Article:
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Treasuring the Open Space in our Towns

Emily Norton moved to Townsend a year and a half ago, because she fell in love with the area where she lives now, near Willard Brook State Forest and Pearl Hill State Park. These two are part of a larger Willard Brook Complex that also includes Ashburnham State Forest, Townsend State Forest, J. Harry Rich State Forest (in Groton), and the Nashua River Trail (Ayer, Groton, Pepperell and Dunstable)-- totaling about 10,000 acres.

Before Norton moved, she headed Friends of Borderland State Park (in Sharon and Easton). When the Nashua River Wartershed Association asked her to help start a similar group for this complex, she plunged right in: contacting Willard Brook supervisors Ed Torcoletti and Bruce Colburn, starting negotiations with the state. On Thursday, February 26, from 7 to 9 pm, at Memorial Hall in Townsend the first meeting takes place: everyone is invited.

Plans and dreams for the group? Natural history programs like mushroom walks and geology walks, mapping the trails, a cross-country race, a winter carnival, more educational display boards, a quarterly newsletter... and much more. What would you like to add to the list of possibilities—or to offer?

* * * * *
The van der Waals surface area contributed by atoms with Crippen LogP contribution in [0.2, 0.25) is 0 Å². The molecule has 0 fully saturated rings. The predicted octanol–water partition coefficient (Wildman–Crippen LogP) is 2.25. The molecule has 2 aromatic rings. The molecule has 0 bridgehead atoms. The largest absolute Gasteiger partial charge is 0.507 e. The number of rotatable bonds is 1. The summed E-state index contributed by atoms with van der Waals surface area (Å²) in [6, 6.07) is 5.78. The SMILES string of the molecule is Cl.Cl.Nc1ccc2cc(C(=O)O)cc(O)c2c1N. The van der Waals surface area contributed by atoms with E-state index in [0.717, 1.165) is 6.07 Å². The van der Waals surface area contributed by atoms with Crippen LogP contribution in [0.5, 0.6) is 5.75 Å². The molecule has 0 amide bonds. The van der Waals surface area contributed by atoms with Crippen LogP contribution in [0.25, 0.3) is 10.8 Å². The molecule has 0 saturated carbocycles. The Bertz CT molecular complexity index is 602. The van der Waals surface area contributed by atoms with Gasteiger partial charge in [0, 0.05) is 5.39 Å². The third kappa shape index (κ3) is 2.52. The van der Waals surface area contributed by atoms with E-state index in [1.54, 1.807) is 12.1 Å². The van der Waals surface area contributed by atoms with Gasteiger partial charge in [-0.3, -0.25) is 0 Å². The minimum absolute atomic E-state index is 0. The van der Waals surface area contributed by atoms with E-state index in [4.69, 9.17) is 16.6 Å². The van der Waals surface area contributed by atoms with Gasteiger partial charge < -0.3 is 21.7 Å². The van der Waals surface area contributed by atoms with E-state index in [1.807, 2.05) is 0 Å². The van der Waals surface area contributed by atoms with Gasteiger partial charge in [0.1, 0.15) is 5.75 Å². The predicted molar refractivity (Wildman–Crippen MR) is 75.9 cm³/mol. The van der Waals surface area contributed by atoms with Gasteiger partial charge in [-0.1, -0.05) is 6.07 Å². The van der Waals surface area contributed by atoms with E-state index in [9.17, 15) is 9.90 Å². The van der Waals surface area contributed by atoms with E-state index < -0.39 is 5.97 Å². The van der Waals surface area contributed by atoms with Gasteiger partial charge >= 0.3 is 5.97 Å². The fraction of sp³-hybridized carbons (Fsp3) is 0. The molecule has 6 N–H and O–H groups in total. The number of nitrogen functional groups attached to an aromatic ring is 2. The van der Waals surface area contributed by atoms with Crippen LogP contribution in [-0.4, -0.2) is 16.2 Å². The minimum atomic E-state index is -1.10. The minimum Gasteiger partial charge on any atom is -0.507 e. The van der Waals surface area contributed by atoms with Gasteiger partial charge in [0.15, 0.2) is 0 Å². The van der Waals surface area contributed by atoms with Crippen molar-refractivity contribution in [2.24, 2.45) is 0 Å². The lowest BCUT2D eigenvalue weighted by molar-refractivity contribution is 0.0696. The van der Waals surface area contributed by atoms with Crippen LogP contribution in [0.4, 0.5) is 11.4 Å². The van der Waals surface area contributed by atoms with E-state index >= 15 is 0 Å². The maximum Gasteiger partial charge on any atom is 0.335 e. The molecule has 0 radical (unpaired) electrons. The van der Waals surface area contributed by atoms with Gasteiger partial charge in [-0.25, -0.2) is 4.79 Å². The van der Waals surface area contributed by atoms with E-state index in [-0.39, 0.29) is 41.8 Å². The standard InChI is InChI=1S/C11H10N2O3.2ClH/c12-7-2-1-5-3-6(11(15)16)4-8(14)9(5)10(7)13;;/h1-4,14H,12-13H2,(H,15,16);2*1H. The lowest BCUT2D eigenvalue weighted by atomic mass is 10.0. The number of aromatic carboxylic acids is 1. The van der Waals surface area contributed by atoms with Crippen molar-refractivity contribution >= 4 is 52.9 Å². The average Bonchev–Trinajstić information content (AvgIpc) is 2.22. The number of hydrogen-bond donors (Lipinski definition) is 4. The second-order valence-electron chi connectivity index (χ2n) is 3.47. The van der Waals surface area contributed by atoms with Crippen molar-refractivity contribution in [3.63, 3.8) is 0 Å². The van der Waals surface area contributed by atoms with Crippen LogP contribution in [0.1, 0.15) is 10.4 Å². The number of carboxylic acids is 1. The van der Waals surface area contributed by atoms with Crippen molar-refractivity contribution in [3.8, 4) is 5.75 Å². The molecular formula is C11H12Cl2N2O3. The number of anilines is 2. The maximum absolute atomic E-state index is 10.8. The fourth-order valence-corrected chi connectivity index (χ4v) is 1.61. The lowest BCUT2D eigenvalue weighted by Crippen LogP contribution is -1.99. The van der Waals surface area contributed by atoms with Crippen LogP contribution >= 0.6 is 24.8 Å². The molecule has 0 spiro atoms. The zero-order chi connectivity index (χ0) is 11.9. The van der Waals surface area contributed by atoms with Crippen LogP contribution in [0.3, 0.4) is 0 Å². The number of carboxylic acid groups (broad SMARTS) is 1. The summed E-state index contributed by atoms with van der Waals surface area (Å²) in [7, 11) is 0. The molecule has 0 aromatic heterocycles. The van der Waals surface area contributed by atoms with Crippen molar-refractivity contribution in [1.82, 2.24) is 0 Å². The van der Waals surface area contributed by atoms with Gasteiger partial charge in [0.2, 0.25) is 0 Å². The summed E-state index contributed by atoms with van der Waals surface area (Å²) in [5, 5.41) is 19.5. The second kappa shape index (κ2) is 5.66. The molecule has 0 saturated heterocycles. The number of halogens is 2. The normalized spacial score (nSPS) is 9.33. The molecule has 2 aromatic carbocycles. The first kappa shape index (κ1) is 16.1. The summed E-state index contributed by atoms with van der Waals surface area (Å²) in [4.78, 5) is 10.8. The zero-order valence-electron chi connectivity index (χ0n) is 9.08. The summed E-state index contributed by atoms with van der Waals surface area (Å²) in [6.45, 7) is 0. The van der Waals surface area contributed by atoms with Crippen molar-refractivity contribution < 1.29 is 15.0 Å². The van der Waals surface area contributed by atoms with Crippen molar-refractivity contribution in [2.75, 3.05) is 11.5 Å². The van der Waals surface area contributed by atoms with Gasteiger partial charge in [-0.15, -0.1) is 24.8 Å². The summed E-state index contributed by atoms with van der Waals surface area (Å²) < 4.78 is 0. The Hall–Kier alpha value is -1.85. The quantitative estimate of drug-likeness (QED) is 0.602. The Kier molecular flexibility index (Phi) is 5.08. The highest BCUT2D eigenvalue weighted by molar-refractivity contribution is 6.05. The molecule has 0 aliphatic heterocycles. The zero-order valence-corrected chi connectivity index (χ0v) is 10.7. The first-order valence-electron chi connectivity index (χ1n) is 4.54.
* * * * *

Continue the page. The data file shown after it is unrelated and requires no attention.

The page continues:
On the first day of school every year Norton, a high school biology teacher, takes her students outdoors. "It's amazing," she says, "how little they know. People don't take the time to look and really see."

Gardening taught me to see a little better. But the habit of attention doesn't stop at the edge of the garden: A garden is inseparable from the whole ecosystem.

My favorite part of the Willard Brook Complex is Trapp Falls, just off Route 119 in Ashby. Sometimes it's covered with an incredible mass of ice, sometimes it's a full torrent, sometimes the rocks at the brink divide the stream, growing moss and ferns. Gazing at it, I notice more and more.

A human, too, is inseparable from the whole ecosystem. Our park system preserves resources for health and enjoyment: fresh air, space for distance exercise and for solitude as well, beauty that speaks to us deeply....

But we are just beginning to learn how big the stakes are: the importance of wetlands are to our water, forest to our air.... Valuing the ecosystem for its own sake means we acknowledge how limited our understanding is.

Let's preserve every opportunity to open our senses to a wider reality than exists indoors. We need to cherish these spaces.

© Copyright 2004 Catherine Holmes Clark

Published in the six Nashoba Publications papers on Friday, 20 February 2004

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